Special Prosecutor Robert Mueller is moving ever closer to the end of his Russian investigation and issuing a report on his findings. What is contained in those findings will determine whether we will see the dawning of a great new day for America or if we will see a nightmare scenario unfold across this nation.
The question is; does Mueller hold the winning hand, does he have all the aces in this game of intrigue over what is going to happen? Or does he lack the solid evidence necessary to take down Trump? Will he bring an end to the Trump presidency or just throw in his cards, ending the investigation with no more than several convictions of former Trump associates?
If we have been watching CNN and/or MSNBC, forget about the Fox Twisted News channel, we have seen Muelle, together with the Southern District of New York (SDNY) prosecutors, submit findings to the court that clearly shows that Michael Cohen, apparently at the orders of Trump, paid hush money to two women who were involved with the Donald in sexual relationships. It's being said that this payoff constituted a campaign finance violation, a felony committed by Trump.
Now the next question is, will Mueller conclude that this felony by Trump is enough to take him down or will he continue to dig and dig for more evidence? No one knows but there is a feeling that he is in the process of wrapping this entire matter up. And various close observers think that he has far more concrete evidence of Trump violations of the law than anyone may think.
Mueller is going through the methodical exercise of what a prosecutor does, gathering facts and evidence from those who have had close contact with the prime suspect in a case in order to bring that individual, in this case, Trump, to justice.
So let's consider what options Mueller might have to force Trump out of the Oval Office.
Impeachment: right now this option is not very likely to be used but it could be if the Democratic House members, through their committee investigations, plus evidence that Mueller provides, build a solid case against Trump, based on loads of evidence that would be so strong that Republicans would have no choice but to join with Democrats and impeach him.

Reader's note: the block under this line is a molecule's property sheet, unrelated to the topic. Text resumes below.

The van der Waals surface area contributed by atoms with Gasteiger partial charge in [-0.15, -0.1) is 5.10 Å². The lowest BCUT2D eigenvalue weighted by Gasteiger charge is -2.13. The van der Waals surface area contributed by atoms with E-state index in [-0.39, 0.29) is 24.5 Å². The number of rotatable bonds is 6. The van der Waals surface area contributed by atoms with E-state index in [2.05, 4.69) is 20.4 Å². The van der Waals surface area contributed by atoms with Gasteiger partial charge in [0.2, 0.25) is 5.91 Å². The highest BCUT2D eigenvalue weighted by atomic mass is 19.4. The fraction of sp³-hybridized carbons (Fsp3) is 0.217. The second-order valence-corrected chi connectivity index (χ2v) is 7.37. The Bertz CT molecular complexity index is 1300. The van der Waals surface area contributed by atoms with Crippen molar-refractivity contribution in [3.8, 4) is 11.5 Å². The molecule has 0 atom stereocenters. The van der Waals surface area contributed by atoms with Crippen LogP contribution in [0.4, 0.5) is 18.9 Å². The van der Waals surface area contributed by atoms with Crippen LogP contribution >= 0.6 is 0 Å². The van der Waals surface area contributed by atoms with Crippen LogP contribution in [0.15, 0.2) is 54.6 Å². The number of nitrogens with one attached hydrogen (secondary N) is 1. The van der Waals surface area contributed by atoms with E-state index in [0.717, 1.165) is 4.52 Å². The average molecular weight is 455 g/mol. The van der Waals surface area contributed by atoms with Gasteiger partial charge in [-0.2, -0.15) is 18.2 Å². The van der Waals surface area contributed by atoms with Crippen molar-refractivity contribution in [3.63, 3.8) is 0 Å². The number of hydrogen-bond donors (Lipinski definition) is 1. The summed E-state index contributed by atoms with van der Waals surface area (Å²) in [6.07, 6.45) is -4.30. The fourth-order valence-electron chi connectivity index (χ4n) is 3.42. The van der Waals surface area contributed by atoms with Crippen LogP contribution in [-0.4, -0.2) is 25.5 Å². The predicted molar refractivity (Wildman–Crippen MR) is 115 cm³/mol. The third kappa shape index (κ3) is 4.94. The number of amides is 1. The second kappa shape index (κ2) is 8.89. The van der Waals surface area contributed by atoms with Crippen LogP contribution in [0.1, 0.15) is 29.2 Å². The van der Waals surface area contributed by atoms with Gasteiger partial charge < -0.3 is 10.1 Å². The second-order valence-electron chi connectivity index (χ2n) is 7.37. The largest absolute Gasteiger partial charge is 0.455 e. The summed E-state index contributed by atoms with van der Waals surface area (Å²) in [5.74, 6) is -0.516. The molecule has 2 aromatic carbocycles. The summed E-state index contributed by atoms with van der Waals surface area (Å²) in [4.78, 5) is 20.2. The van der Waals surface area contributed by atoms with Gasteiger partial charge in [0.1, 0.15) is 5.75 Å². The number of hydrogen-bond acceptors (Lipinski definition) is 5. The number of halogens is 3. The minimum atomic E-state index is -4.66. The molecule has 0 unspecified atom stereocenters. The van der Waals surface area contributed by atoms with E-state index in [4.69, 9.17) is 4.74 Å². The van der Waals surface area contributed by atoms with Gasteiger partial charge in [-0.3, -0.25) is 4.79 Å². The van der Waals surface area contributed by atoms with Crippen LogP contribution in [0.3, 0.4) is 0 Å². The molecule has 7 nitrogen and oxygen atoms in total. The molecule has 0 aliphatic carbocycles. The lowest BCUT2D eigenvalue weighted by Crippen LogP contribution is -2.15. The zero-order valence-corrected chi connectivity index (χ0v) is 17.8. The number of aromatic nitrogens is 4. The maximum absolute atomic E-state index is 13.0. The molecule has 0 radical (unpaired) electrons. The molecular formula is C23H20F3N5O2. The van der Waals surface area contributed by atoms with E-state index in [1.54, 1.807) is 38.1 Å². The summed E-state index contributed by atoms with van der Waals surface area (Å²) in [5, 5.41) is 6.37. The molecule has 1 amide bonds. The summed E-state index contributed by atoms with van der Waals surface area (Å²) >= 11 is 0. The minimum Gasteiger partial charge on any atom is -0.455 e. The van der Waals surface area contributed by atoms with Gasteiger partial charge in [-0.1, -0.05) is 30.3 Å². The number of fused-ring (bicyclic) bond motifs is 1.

Indictment: we keep hearing that a sitting president can't be indicted for a crime. That is a completely false notion and in this articleLaurence Tribe, Harvard law professor, explains why; because the Constitution plainly says that no one is above the law.
And yet, in a misinterpretation of the Constitution, the Justice Dept. has an existing memo that proclaims that a sitting president cannot be indicted. And, for those who would side with the Justice Dept. in this matter, what if a president clearly arranged to have someone murdered? He could not be indicted??
In any event, trying to use an indictment could still pose a problem because if one is brought against Trump it might initiate a long legal process and much back and forth battling that would eventually take the matter to the Supreme Court; and, as we know, that court is, for the most part, closely aligned with the Republican Party.
Resignation: now this is most certainly the best option to get Trump out of Washington. It all depends on how much evidence Mueller has and how damning it is. If he has solid, irrefutable evidence then this option could work beautifully. In the Nixon Watergate affair when Republicans knew the evidence against that president was overwhelming, their leaders went to him and convinced him that he had no option but to resign, and he did.
In this case, it could be somewhat different. Someone from the Mueller team could meet with Trump in secret and let him know the extent of the evidence against him/and or his son and/or his son-in-law. And Trump, knowing that he could no longer carry on a losing battle, would resign from the presidency.
Now let's look at those two scenarios that could materialize from this investigation, depending on how much evidence Mueller has and what he will do with it::
First: Mueller does not have sufficient evidence and Trump remains in office: